Wednesday, April 09, 2008


By Adam Mynott - BBC News, Nairobi.

Negotiations between the rivals appear to have broken down. There is a much-used saying about Kenya's accord and reconciliation process: "Three steps forward, two steps back." Sometimes it looks more like three steps forward, four steps back.
Certainly the process of forming a grand coalition government, as outlined in the agreement signed by President Mwai Kibaki, the leader of the ruling PNU, and his political rival, Raila Odinga, who heads the opposition ODM, has been slow going.
It now appears to have come to a complete halt.
The two men agreed to put together a unity administration to rescue Kenya from an orgy of killing and violence which claimed more than 1,000 lives and drove hundreds of thousands of people from their homes in January and February.

Reaching that agreement was very hard going and it needed the finely tuned diplomatic skills of the former UN Secretary General Kofi Annan to pull it off.
Putting the accord into effect has proved equally difficult.

Fresh unrest broke out amid the deadlock. President Kibaki met Mr Odinga frequently in the fortnight running up to Thursday 3 April.
Both parties had an idea of how the administration should be divided in order to represent an equal share-out of power.
Mr Odinga already felt he had conceded much by abandoning his claim on the presidency, which he claims was stolen from him by vote-rigging in December.
But he says he was prepared to enter negotiations on the make-up of a government prepared to make concessions.
President Kibaki and the PNU said they would act in the interests of Kenya's people, who had shown much patience while the leaders tried to sort out the country's political future.

Negotiations were difficult.
Cabinet portfolios were traded and both the ODM and PNU announced on Thursday 3 April that agreement had been reached.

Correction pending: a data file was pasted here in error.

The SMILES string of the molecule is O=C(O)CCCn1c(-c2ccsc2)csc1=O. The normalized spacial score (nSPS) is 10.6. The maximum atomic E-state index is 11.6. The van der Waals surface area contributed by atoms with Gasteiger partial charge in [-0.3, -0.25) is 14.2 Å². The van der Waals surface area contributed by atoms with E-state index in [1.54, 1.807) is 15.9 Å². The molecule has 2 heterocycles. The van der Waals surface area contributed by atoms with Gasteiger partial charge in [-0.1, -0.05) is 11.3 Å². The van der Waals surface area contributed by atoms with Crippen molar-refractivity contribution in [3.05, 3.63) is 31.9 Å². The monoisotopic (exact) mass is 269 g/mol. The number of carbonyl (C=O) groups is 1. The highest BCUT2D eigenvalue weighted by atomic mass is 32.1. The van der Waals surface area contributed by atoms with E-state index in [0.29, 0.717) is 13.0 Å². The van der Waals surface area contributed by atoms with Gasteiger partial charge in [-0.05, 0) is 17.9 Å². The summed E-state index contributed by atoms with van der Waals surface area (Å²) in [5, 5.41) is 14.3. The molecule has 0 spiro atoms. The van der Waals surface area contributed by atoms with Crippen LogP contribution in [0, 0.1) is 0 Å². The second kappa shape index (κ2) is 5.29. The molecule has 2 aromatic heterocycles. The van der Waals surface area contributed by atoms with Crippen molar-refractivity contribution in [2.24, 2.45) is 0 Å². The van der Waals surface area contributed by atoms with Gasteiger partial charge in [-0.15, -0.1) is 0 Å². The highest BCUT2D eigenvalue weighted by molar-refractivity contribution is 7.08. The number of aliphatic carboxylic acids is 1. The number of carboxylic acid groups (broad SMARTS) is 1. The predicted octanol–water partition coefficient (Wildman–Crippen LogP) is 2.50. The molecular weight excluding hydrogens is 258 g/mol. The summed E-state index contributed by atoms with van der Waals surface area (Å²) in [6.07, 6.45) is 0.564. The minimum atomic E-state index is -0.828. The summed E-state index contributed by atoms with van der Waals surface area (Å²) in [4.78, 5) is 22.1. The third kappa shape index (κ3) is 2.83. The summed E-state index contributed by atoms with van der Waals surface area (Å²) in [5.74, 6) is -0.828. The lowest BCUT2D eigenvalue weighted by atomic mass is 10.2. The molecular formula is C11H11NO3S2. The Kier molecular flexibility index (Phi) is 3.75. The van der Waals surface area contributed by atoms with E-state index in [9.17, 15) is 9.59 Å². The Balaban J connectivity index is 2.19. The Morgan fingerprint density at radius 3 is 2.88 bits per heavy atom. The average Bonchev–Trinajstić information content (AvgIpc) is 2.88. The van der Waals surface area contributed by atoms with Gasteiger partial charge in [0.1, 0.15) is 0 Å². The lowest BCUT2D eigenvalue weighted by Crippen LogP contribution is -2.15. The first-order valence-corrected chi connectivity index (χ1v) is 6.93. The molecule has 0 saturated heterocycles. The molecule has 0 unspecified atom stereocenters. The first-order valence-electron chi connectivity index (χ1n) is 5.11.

Mr Odinga said he was prepared to let the PNU have the key cabinet posts of finance and security but wanted, in exchange, foreign affairs, energy, cabinet affairs, local government and transport.
A meeting was scheduled for Sunday 6 April that, it was hoped, would seal the deal.

ODM MPs: 102
PNU MPs: 46
Pro-ODM MPs: 5
Pro-PNU MPs: 61
Vacant seats: 6
Difficult tasks await MPs
Q&A: Power-sharing pact
But on Saturday, President Kibaki's office circulated a document which the ODM claims took in virtually none of the points agreed two days earlier.
This precipitated an inexorable process of blame, claim and counter-claim, which culminated in both leaders making public statements, aired on nationwide television, claiming they had been let down by each other.
The ODM argues that the PNU has never shown any signs of wanting to engage with the real meaning of power-sharing.
Mr Kibaki and his followers deny this is true, but whatever the facts, the president had manoeuvred himself into a difficult position.
In January, soon after being sworn in as president, he had named a partial administration of 17 cabinet members from among his followers.
This left 17 empty cabinet seats, but they were, with exception of the health portfolio, a collection of minor cabinet posts.
So when it came to announcing a new cabinet of national unity with an equal distribution of power, President Kibaki was faced with the prospect of having to sack some of his closest allies from cabinet seats he had given them just weeks earlier.
Both men have said they want to sort out their differences and move the process forward.
Both men have had calls from the US Secretary of State, Condoleezza Rice, who visited Kenya a few weeks ago, urging them to act on behalf of the country and its people.
But politicians in Kenya do not have much of a track record when it comes to putting the people first.



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